Players who take the left route encounter the 4 bandits but the left route is not trapped. Both paths end at the same place.

At the end of the fork, the path opens to a large room. The room is empty except for a dying campfire, 3 kegs, and 2 chests. If the players stop to check, the kegs contain ale, the chest on the right contains 20gp, however the chest on the left is a Mimic. The room is 60ft wide and 30ft from the entrance of the room to a drop off at the back of the room. There is an orange yellow glow visible if the players look into the drop but that is all that can be seen or heard. There is a rope ladder leading down to the room. The drop is approximately 20ft and empties into what appears to be another room. There are foot and hand holds in the rock face. Players who take the ladder do not have to make any ability checks, but if they choose to climb down not using the ladder they must make a successful DC 15 athletics check or suffer 1d4 falling damage.

When players get to the bottom, the enter a small room with a campfire and two tall men sitting alongside the fire. The men are dressed in black and their faces are concealed except for their eyes. They are expecting the players and do not seem at all surprised at their arrival. They introduce themselves as the Two Thieves. If the players decide to talk or question the Thieves, they offer answers without resistance. They show no fear in the face of the adventurers. If players ask about the attacked caravans, merchants, or wagons, The Thieves deny any participation in those acts. They explain their interest in starting a thief’s guild outside the borders of Honshander and that they have a “leave us along and we’ll leave you alone” attitude. The players have options at this point. If they choose to fight, The Thieves do not back down and the players roll initiative. They count as a rogue class, they wield two short swords each and attack twice each turn. Stats are at the end of this paragraph. If the players continue the conversation, The Thieves insinuate that the merchants themselves might be behind the attacks, vying for power over one another. They also explain that their thief’s guild would only steal from the very wealthy and corrupt and that they have no intention of harming those who are less fortunate. The players can then take this information back to the Merchant King, but since Tarik wants the issue resolved and he wants proof, he does not offer the rest of this reward for this information but sends the adventurers back out to question the merchants (which the DM could freehand at this point if he/she is comfortable or it can be continued at a later time in a different adventure).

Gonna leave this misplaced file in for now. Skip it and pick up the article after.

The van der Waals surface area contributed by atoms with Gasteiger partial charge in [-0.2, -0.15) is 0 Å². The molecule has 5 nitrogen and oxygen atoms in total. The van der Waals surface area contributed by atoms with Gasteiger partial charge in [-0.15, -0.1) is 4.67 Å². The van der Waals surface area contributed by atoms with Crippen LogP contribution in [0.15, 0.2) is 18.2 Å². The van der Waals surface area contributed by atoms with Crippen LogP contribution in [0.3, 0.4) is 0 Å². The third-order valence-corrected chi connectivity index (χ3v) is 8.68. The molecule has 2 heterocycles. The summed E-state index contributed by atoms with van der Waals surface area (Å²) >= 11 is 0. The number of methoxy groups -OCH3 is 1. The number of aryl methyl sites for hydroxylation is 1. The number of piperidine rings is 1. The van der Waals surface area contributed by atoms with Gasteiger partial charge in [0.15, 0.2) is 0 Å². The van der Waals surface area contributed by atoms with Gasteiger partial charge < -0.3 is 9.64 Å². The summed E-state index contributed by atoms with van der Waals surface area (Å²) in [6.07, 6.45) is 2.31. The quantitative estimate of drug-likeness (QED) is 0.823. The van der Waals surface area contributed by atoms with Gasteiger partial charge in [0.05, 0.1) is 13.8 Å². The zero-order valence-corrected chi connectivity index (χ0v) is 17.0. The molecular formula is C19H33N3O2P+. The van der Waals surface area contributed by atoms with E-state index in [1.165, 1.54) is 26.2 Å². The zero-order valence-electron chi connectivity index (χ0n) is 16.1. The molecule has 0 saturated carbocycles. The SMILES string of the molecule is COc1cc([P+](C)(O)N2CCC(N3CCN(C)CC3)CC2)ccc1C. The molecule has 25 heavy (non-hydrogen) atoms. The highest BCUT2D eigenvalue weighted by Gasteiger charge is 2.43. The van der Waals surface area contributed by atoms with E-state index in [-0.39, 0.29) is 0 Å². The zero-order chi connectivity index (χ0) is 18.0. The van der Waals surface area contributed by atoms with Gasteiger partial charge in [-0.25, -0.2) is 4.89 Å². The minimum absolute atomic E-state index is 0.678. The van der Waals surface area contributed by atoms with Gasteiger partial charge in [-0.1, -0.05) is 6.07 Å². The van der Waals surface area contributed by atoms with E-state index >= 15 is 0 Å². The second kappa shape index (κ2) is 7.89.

Stats for The Thieves:
Rogue
Male Humanoid, Medium Build
Challenge Rating 3
Chaotic Neutral
Initiative +3
Armor Class 17
Hit Points 58
Two short swords. He attacks twice.
Melee weapon attack: +5 to hit, 1d6+2 piercing damage

Loot from the Thieves
Shortsword, +2
30gp

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John-Paul

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Dungeon Master
Dungeon Master
Looks pretty solid Chris. I'd like to think there is a merchant behind the scenes controlling things, maybe a political rival. It could also be a priest in town fed up with the greed in the region. Maybe he's using his church to brainwash and leverage people to take down the status quo. Maybe that priest is a doppelganger working for the drow or deep gnomes with a secondary agenda they are working for! There's no telling where the rabbit hole ends!

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Chris Nova


City Guard
City Guard
Thanks